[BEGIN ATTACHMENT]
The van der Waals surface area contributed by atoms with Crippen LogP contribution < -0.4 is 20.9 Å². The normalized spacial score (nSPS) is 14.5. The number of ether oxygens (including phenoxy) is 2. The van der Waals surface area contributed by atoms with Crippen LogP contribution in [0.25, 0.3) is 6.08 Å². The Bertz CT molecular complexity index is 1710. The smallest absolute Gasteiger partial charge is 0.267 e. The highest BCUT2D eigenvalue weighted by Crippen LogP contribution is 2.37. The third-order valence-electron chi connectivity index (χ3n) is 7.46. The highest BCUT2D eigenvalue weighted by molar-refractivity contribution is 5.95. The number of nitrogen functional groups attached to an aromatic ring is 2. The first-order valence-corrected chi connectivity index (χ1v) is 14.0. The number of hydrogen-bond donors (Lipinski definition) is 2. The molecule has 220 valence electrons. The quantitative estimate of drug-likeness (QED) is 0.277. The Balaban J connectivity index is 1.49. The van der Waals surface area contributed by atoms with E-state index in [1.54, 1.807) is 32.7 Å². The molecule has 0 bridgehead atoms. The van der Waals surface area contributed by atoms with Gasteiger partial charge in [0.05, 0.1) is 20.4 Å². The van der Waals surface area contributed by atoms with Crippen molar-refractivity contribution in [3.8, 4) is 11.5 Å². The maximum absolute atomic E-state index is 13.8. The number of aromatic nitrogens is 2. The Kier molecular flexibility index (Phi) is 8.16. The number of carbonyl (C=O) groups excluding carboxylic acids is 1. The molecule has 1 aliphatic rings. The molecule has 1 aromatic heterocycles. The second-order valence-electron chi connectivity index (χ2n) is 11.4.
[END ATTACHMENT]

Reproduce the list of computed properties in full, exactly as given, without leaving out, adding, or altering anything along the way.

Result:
The van der Waals surface area contributed by atoms with Crippen LogP contribution < -0.4 is 20.9 Å². The normalized spacial score (nSPS) is 14.5. The number of ether oxygens (including phenoxy) is 2. The van der Waals surface area contributed by atoms with Crippen LogP contribution in [0.25, 0.3) is 6.08 Å². The Bertz CT molecular complexity index is 1710. The smallest absolute Gasteiger partial charge is 0.267 e. The highest BCUT2D eigenvalue weighted by Crippen LogP contribution is 2.37. The third-order valence-electron chi connectivity index (χ3n) is 7.46. The highest BCUT2D eigenvalue weighted by molar-refractivity contribution is 5.95. The number of nitrogen functional groups attached to an aromatic ring is 2. The first-order valence-corrected chi connectivity index (χ1v) is 14.0. The number of hydrogen-bond donors (Lipinski definition) is 2. The molecule has 220 valence electrons. The quantitative estimate of drug-likeness (QED) is 0.277. The Balaban J connectivity index is 1.49. The van der Waals surface area contributed by atoms with E-state index in [1.54, 1.807) is 32.7 Å². The molecule has 0 bridgehead atoms. The van der Waals surface area contributed by atoms with Gasteiger partial charge in [0.05, 0.1) is 20.4 Å². The van der Waals surface area contributed by atoms with Crippen molar-refractivity contribution in [3.8, 4) is 11.5 Å². The maximum absolute atomic E-state index is 13.8. The number of aromatic nitrogens is 2. The Kier molecular flexibility index (Phi) is 8.16. The number of carbonyl (C=O) groups excluding carboxylic acids is 1. The molecule has 1 aliphatic rings. The molecule has 1 aromatic heterocycles. The second-order valence-electron chi connectivity index (χ2n) is 11.4.